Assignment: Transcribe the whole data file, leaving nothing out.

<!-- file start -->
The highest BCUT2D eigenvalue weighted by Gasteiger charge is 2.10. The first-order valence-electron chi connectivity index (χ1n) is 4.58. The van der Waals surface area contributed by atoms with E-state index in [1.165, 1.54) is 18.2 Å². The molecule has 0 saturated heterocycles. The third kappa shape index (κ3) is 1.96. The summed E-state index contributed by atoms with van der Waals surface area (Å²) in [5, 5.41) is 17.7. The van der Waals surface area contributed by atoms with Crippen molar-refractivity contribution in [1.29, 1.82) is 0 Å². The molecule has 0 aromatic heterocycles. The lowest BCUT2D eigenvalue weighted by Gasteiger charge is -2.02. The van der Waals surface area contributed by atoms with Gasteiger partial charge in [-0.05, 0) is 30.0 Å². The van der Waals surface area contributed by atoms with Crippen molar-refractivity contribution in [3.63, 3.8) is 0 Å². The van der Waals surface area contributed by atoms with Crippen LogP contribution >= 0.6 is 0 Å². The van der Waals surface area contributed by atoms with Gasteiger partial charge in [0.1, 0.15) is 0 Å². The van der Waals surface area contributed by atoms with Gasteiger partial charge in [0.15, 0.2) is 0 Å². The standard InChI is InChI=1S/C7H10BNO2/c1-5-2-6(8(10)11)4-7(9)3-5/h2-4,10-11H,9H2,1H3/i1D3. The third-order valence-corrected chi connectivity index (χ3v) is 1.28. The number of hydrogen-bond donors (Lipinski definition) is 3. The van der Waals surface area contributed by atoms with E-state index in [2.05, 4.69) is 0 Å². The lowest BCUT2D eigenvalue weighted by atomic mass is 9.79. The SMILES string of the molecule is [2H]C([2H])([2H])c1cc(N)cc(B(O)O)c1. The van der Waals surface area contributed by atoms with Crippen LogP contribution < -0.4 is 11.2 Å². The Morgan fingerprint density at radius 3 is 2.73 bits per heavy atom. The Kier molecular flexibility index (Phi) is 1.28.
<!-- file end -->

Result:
The highest BCUT2D eigenvalue weighted by Gasteiger charge is 2.10. The first-order valence-electron chi connectivity index (χ1n) is 4.58. The van der Waals surface area contributed by atoms with E-state index in [1.165, 1.54) is 18.2 Å². The molecule has 0 saturated heterocycles. The third kappa shape index (κ3) is 1.96. The summed E-state index contributed by atoms with van der Waals surface area (Å²) in [5, 5.41) is 17.7. The van der Waals surface area contributed by atoms with Crippen molar-refractivity contribution in [1.29, 1.82) is 0 Å². The molecule has 0 aromatic heterocycles. The lowest BCUT2D eigenvalue weighted by Gasteiger charge is -2.02. The van der Waals surface area contributed by atoms with Gasteiger partial charge in [-0.05, 0) is 30.0 Å². The van der Waals surface area contributed by atoms with Crippen molar-refractivity contribution in [3.63, 3.8) is 0 Å². The van der Waals surface area contributed by atoms with Crippen LogP contribution >= 0.6 is 0 Å². The van der Waals surface area contributed by atoms with Gasteiger partial charge in [0.1, 0.15) is 0 Å². The van der Waals surface area contributed by atoms with Gasteiger partial charge in [0.15, 0.2) is 0 Å². The standard InChI is InChI=1S/C7H10BNO2/c1-5-2-6(8(10)11)4-7(9)3-5/h2-4,10-11H,9H2,1H3/i1D3. The third-order valence-corrected chi connectivity index (χ3v) is 1.28. The number of hydrogen-bond donors (Lipinski definition) is 3. The van der Waals surface area contributed by atoms with E-state index in [2.05, 4.69) is 0 Å². The lowest BCUT2D eigenvalue weighted by atomic mass is 9.79. The SMILES string of the molecule is [2H]C([2H])([2H])c1cc(N)cc(B(O)O)c1. The van der Waals surface area contributed by atoms with Crippen LogP contribution < -0.4 is 11.2 Å². The Morgan fingerprint density at radius 3 is 2.73 bits per heavy atom. The Kier molecular flexibility index (Phi) is 1.28.